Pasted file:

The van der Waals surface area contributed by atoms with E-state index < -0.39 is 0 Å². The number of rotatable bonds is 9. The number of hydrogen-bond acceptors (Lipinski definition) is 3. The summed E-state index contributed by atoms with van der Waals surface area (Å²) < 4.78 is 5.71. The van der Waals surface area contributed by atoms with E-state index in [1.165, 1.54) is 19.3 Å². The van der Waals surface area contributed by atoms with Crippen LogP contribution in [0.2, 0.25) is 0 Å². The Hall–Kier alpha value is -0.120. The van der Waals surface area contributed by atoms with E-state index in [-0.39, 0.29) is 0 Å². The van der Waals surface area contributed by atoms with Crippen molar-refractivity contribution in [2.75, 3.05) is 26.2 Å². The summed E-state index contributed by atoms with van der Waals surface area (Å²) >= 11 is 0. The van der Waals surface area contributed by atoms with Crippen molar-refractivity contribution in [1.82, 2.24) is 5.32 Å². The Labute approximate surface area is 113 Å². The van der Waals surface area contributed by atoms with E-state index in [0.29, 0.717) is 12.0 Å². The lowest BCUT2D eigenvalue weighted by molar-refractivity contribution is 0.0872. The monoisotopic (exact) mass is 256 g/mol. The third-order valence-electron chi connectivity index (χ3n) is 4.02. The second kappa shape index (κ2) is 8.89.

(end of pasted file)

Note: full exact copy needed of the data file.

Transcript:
The van der Waals surface area contributed by atoms with E-state index < -0.39 is 0 Å². The number of rotatable bonds is 9. The number of hydrogen-bond acceptors (Lipinski definition) is 3. The summed E-state index contributed by atoms with van der Waals surface area (Å²) < 4.78 is 5.71. The van der Waals surface area contributed by atoms with E-state index in [1.165, 1.54) is 19.3 Å². The van der Waals surface area contributed by atoms with Crippen LogP contribution in [0.2, 0.25) is 0 Å². The Hall–Kier alpha value is -0.120. The van der Waals surface area contributed by atoms with E-state index in [-0.39, 0.29) is 0 Å². The van der Waals surface area contributed by atoms with Crippen molar-refractivity contribution in [2.75, 3.05) is 26.2 Å². The summed E-state index contributed by atoms with van der Waals surface area (Å²) >= 11 is 0. The van der Waals surface area contributed by atoms with Crippen molar-refractivity contribution in [1.82, 2.24) is 5.32 Å². The Labute approximate surface area is 113 Å². The van der Waals surface area contributed by atoms with E-state index in [0.29, 0.717) is 12.0 Å². The lowest BCUT2D eigenvalue weighted by molar-refractivity contribution is 0.0872. The monoisotopic (exact) mass is 256 g/mol. The third-order valence-electron chi connectivity index (χ3n) is 4.02. The second kappa shape index (κ2) is 8.89.